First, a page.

To achieve this we will be separating the sequencing of the batches from ensuring the batch data is available (and thereby validating and finalizing the batch as well). We will dub these as the “batch proposal phase” and the “batch availability phase”. In this basic merkelized batch proposal approach, we assume there is a single batcher (or multiple trusted batchers who rotate in order) to keep things simple and focus on the underlying mechanics first.

Batch Proposal Phase

In the batch proposal phase, the batcher must post some piece of data aka “propose” a batch to be added to the sequenced rollup history. To some degree, one can understand a proposed batch to be akin to an unconfirmed transaction. It is propagated out, however it is still unclear if said batch will be finalized because it may be invalid (in our context, invalid means either the txs in the batch are straight up invalid/fail, or the full batch data was never made available/posted on chain).

In practice, what the batcher does to prepare a batch is to split it up into smaller groupings of txs. These groupings of txs are then used to create a merkle tree of the entire batch. Of note, these groupings of txs need to be limited in size such that it is also possible to fit the grouping + it’s merkle proof in under 16kb.

Once the merkle tree has been created (and the batcher has verified that the groupings + their proofs are small enough to fit), then the batch can be officially proposed. The batcher does this by posting the merkle root of the batch on-chain in the note of a single transaction.

When this batch proposal transaction is included in a block, the batch has been officially proposed to be part of the rollup history.

Batch Availability Phase

Once a batch has been proposed, we enter into the batch availability phase. In effect we have a proposal for a new batch which intends to be sequenced into the rollup history, and now we have to ensure that the data is actually available for all of the rollup nodes to be able to read the batch.

With the merkle root of the batch on-chain, the batcher now has 6 blocks to post all of the batch data. The batcher will post one or more grouped Algorand transactions, where each group of transactions has a rollup grouping + merkle proof in the transaction notes. (Easiest way to do this will be to have the 1st Algorand transaction in the group hold the merkle proof, and the rest of the 15 hold the actual rollup grouping)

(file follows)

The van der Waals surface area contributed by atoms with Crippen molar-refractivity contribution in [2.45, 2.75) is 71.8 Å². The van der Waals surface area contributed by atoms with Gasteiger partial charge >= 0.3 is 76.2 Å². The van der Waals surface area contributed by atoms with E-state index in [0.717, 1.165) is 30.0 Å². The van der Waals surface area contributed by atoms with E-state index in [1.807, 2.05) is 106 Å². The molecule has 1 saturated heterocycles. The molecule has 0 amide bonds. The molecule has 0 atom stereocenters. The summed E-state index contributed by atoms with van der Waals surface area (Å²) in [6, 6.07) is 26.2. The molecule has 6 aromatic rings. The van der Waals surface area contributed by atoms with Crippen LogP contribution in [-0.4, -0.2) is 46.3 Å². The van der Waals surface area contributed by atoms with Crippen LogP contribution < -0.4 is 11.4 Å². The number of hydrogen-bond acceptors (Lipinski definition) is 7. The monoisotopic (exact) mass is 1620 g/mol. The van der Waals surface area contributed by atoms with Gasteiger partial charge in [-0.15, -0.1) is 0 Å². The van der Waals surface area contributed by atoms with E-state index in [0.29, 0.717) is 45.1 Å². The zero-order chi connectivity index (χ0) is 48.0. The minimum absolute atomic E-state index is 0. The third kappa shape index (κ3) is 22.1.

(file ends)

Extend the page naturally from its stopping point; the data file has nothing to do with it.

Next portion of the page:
During this phase if any batch proposals are submitted, they are simply ignored. If the batcher fails to post all of the batch data within the next 6 blocks, then the batch is considered invalid and ignored (this moves the rollup back to the batch proposal phase).

The rollup nodes deconstruct all of the Algorand transactions over the next 6 blocks to unpack the rollup groupings + their merkle proofs to verify and recreate the merkle tree of the batch. If the batcher posts all of the rollup groupings + merkle proofs, then the rollup nodes can verify the merkle tree is correct, and thus the batch is considered to be available to all of the rollup nodes.

Now that the batch is verified to be available, it then moves on to batch validation.

Batch Validation

The rollup node now takes the batch which has been verified to be available, and validates if the transactions in the batch are all valid (this happens 100% locally, not on Algorand).

If the batch of transactions are all valid, then they are applied to the state of the rollup. As such, the rollup progresses forward one batch.

If a single one of the transactions are invalid/fail, then the batch is ignored because it is an invalid state transition. Even though the batch was verified to be ready to be added to the sequenced rollup history and the data was made available, the actual contents of the batch were invalid, and as such it is ignored.

In either case, whether the batch is applied and the rollup progresses forward, or if the batch is ignored leaving the rollup state unchanged, we move back into the batch proposal phase where a new batch has the potential to be added to the rollup history.

Of note, all of this logic is encoded off-chain in the rollup node/auxillary software. This defined protocol is how all the rollup nodes update the state of the rollup itself locally. Anyone can spin up their own rollup node and re-read the Algorand history to deterministically arrive at the same state.

Advanced Merkelized Batch Proposal Approach